There is never a dull moment in the security industry. Something interesting, bizarre or downright silly is always happening. The current legal battle between three Massachusetts Institute of Technology (MIT) students who found a raft of security vulnerabilities in Boston's subway fare card system and the bureaucratic overlords of that system fits all three of those descriptions.
The fact that we're still seeing government agencies use the courts to stop the publication of security research is absurd. This was the ace in the hole for the government and private companies looking to prevent the disclosure of security vulnerabilities in the 1990s and the early part of this decade. Some lone hacker found a crippling flaw in your software package? No problem. Just threaten him with legal action and watch the problem magically disappear.
This strategy received a huge boost with the passage in 1998 of the Digital Millennium Copyright Act (DMCA) a misbegotten and consistently misapplied law designed to prevent people from getting around digital rights management (DRM) technologies. Technology vendors have wielded the DMCA hammer in dozens of cases in the last 10 years, with the most famous example being the Recording Industry Association of America's and Secure Digital Music Initiative's threat to use the
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The whole thing seems silly in retrospect, and we can look back on it and see the futility of what the RIAA and SDMI were trying to do. But now, seven years later, we have the same silliness, only this time it's gone beyond absurdity to borderline criminal. The Massachusetts Bay Transit Authority, which runs the subway system in Boston, got a court injunction to prevent the MIT students from presenting their research at the Defcon conference in Las Vegas earlier this month. And they're continuing their court fight in Boston now. All of this is in the hopes of preventing the students from being able to speak publicly about the flaws they found in the MBTA's Charlie Card fare collection system.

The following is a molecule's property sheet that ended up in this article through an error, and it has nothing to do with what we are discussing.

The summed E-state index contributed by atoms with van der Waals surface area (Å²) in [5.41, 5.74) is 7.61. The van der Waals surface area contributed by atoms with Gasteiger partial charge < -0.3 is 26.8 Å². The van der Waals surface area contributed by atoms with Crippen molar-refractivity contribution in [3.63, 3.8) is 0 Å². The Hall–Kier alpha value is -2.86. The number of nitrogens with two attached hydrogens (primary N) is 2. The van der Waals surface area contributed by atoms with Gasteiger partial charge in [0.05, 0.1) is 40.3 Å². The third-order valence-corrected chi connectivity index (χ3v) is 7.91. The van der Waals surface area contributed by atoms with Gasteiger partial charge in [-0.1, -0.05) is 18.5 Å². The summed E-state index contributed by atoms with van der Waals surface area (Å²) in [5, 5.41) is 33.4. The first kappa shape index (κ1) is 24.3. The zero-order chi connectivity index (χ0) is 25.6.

The only problem with this strategy is that the work is already public. The CharlieCard attack slides were included in the handout materials for the Defcon conference and have been posted in a number of places online. This is the very definition of an exercise in futility. The slides have been posted and mirrored in so many places, there is exactly zero chance of the MBTA being able to pull them all down, with or without a court order. Once it's on BitTorrent, it's game over.
The complete absurdity of this court case is overshadowed by the fact that the MBTA is going after the wrong people. The agency, which spent millions of dollars revamping the fare collection system in recent years, should be aiming their lawyers at the companies that developed the CharlieTicket and CharlieCard system. Chris Wysopal, a longtime security researcher and CTO at Veracode Inc., summed it up perfectly in a blog post on the MIT CharlieCard system case. "Security problems go away by mandating independent security testing before a product is accepted, not by trying to get security researchers to be quiet. This is a good example of how the reactive approach doesn't work. The flaws are still in the system and suing researchers has just shined a bright light on them," he wrote.
If the MBTA chose to work with the MIT students to address the problems in the CharlieCard system and brought the findings to the vendor, the agency would be on the way to fixing the vulnerabilities rather than in the middle of an ugly and ultimately futile court fight. No matter what the outcome of the case is, the MBTA has already lost.